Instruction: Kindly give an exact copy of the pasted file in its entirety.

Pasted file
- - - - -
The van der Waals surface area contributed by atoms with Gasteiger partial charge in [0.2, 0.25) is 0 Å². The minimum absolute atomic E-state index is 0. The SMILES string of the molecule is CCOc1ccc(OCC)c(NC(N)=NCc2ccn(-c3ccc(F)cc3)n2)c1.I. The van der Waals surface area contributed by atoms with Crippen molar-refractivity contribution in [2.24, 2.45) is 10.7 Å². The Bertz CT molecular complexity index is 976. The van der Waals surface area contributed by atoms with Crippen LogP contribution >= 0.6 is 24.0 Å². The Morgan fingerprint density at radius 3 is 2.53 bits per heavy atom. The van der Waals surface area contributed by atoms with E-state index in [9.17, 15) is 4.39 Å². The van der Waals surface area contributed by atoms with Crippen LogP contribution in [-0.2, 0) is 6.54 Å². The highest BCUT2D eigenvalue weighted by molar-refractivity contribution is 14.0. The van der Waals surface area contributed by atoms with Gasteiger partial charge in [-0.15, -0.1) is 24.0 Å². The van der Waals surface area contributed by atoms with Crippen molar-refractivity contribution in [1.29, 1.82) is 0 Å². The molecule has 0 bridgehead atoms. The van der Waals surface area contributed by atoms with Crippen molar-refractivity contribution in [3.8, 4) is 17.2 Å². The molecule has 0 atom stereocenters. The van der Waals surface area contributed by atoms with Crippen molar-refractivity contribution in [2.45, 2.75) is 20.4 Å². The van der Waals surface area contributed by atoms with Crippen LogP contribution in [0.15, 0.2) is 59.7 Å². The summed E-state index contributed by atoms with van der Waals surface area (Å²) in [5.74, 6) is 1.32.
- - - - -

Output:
The van der Waals surface area contributed by atoms with Gasteiger partial charge in [0.2, 0.25) is 0 Å². The minimum absolute atomic E-state index is 0. The SMILES string of the molecule is CCOc1ccc(OCC)c(NC(N)=NCc2ccn(-c3ccc(F)cc3)n2)c1.I. The van der Waals surface area contributed by atoms with Crippen molar-refractivity contribution in [2.24, 2.45) is 10.7 Å². The Bertz CT molecular complexity index is 976. The van der Waals surface area contributed by atoms with Crippen LogP contribution >= 0.6 is 24.0 Å². The Morgan fingerprint density at radius 3 is 2.53 bits per heavy atom. The van der Waals surface area contributed by atoms with E-state index in [9.17, 15) is 4.39 Å². The van der Waals surface area contributed by atoms with Crippen LogP contribution in [-0.2, 0) is 6.54 Å². The highest BCUT2D eigenvalue weighted by molar-refractivity contribution is 14.0. The van der Waals surface area contributed by atoms with Gasteiger partial charge in [-0.15, -0.1) is 24.0 Å². The van der Waals surface area contributed by atoms with Crippen molar-refractivity contribution in [1.29, 1.82) is 0 Å². The molecule has 0 bridgehead atoms. The van der Waals surface area contributed by atoms with Crippen molar-refractivity contribution in [3.8, 4) is 17.2 Å². The molecule has 0 atom stereocenters. The van der Waals surface area contributed by atoms with Crippen molar-refractivity contribution in [2.45, 2.75) is 20.4 Å². The van der Waals surface area contributed by atoms with Crippen LogP contribution in [0.15, 0.2) is 59.7 Å². The summed E-state index contributed by atoms with van der Waals surface area (Å²) in [5.74, 6) is 1.32.